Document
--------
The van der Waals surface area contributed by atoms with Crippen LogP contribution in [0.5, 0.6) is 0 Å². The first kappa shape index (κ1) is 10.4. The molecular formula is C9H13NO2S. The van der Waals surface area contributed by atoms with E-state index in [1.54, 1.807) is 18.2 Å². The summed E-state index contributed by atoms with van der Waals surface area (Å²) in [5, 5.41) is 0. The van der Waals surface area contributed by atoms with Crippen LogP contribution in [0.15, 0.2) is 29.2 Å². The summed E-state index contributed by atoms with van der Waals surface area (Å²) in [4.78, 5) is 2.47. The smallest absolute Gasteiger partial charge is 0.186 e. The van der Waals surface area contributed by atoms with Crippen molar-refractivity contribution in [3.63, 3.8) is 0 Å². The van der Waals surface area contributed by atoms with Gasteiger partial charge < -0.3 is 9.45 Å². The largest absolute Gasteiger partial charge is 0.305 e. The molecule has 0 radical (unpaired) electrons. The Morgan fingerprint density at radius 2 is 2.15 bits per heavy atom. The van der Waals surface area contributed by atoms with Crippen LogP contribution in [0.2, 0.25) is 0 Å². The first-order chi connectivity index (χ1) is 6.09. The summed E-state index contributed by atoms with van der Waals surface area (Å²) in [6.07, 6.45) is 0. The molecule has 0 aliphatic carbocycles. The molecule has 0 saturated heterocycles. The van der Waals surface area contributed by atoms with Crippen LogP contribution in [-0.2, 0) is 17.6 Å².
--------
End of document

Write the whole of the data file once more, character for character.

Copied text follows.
The van der Waals surface area contributed by atoms with Crippen LogP contribution in [0.5, 0.6) is 0 Å². The first kappa shape index (κ1) is 10.4. The molecular formula is C9H13NO2S. The van der Waals surface area contributed by atoms with E-state index in [1.54, 1.807) is 18.2 Å². The summed E-state index contributed by atoms with van der Waals surface area (Å²) in [5, 5.41) is 0. The van der Waals surface area contributed by atoms with Crippen LogP contribution in [0.15, 0.2) is 29.2 Å². The summed E-state index contributed by atoms with van der Waals surface area (Å²) in [4.78, 5) is 2.47. The smallest absolute Gasteiger partial charge is 0.186 e. The van der Waals surface area contributed by atoms with Crippen molar-refractivity contribution in [3.63, 3.8) is 0 Å². The van der Waals surface area contributed by atoms with Gasteiger partial charge < -0.3 is 9.45 Å². The largest absolute Gasteiger partial charge is 0.305 e. The molecule has 0 radical (unpaired) electrons. The Morgan fingerprint density at radius 2 is 2.15 bits per heavy atom. The van der Waals surface area contributed by atoms with Crippen LogP contribution in [0.2, 0.25) is 0 Å². The first-order chi connectivity index (χ1) is 6.09. The summed E-state index contributed by atoms with van der Waals surface area (Å²) in [6.07, 6.45) is 0. The molecule has 0 aliphatic carbocycles. The molecule has 0 saturated heterocycles. The van der Waals surface area contributed by atoms with Crippen LogP contribution in [-0.2, 0) is 17.6 Å².